Sleep apnea affects all facets of life, by day and by night. It is important to diagnose and treat sleep apnea. Management of the condition improves the quality of life and general wellness. Sleep apnea studies are traditionally done in a hospital setting. There are sensors, electrodes, microphones and infrared cameras involved in the process. Sleep technicians monitor the patient throughout the process, which can be uncomfortable because someone watches them sleep. The Statistics Some interesting statistics about sleep apnea include: 18 million ... More »

Food Labels Explained

September 9th, 2014  |  The Blog

Who reads food labels anyway? Actually, according to a recent survey, less than 50% of Americans actually regularly read food labels. Nutrition (food) labels tell the story. They are an important source of information that every consumer should read. It is essential to know how to read, but more importantly, how to understand the information on a food label. The FDA The U.S. Food and Drug Administration (FDA) controls and updates any and all changes made to food labels. They have ... More »

The Benefits of Eating Nuts During Pregnancy

September 3rd, 2014  |  The Blog

There has been a significant rise in childhood food allergies, especially nuts, over the past generation. This has prompted many studies about whether or not a pregnant woman should include nuts in her diet or not. The question remains unanswered, despite the research findings. Earlier Philosophy In years past, physicians used to believe that the best way to reverse the up-ticking trend in food allergies was to have babies avoid exposure to the popular allergens like nuts while in utero and ... More »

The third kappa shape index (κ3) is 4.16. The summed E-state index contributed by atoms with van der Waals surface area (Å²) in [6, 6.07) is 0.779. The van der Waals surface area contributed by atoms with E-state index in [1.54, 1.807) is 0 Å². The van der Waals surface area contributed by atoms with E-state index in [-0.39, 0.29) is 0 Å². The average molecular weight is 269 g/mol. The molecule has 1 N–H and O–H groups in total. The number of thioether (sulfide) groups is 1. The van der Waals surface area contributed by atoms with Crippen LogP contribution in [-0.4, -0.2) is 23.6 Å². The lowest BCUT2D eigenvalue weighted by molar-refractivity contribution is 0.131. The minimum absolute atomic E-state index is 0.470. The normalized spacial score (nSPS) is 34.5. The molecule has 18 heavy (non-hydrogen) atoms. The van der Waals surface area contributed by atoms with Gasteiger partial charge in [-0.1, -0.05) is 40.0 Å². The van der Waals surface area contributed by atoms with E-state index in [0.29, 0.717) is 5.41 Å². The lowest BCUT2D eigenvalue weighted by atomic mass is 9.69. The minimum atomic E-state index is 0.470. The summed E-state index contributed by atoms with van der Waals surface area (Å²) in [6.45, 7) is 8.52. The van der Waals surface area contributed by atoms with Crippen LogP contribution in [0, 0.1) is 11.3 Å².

Identifying Early Symptoms of Parkinson’s Disease

August 25th, 2014  |  The Blog

Parkinson's disease (PD) is a progressive nervous system disorder. It slowly and adversely affects a person's movement. PD also: Causes resting tremors Creates muscle rigidity Affects speech, sometimes making it inaudible and slurred Causes a blank facial expression Medications, which have many potential and potent side effects, are currently used to control the symptoms of PD. There is no cure for Parkinson's disease. Hyposmia is a Clue Interestingly, almost all patients with PD have a decreased sense of smell or hyposmia. This is one of the ... More »

A Concern for Hysterectomy Patients

August 11th, 2014  |  The Blog

A hysterectomy is done for a variety of medical reasons. Sometimes it is done to remove fibroids, endometriosis or for other reasons. There might be a cancer diagnosis or not. It is important to note that this blog discussion focuses on laproscopic hysterectomies, not the traditional open abdominal surgery. Laproscopic vs. Traditional Open Surgery Open abdominal surgery requires a 3 to 7-inch incision. There is a longer recovery than laproscopic surgery but it allows the uterus to be removed intact. Laproscopic surgery is done ... More »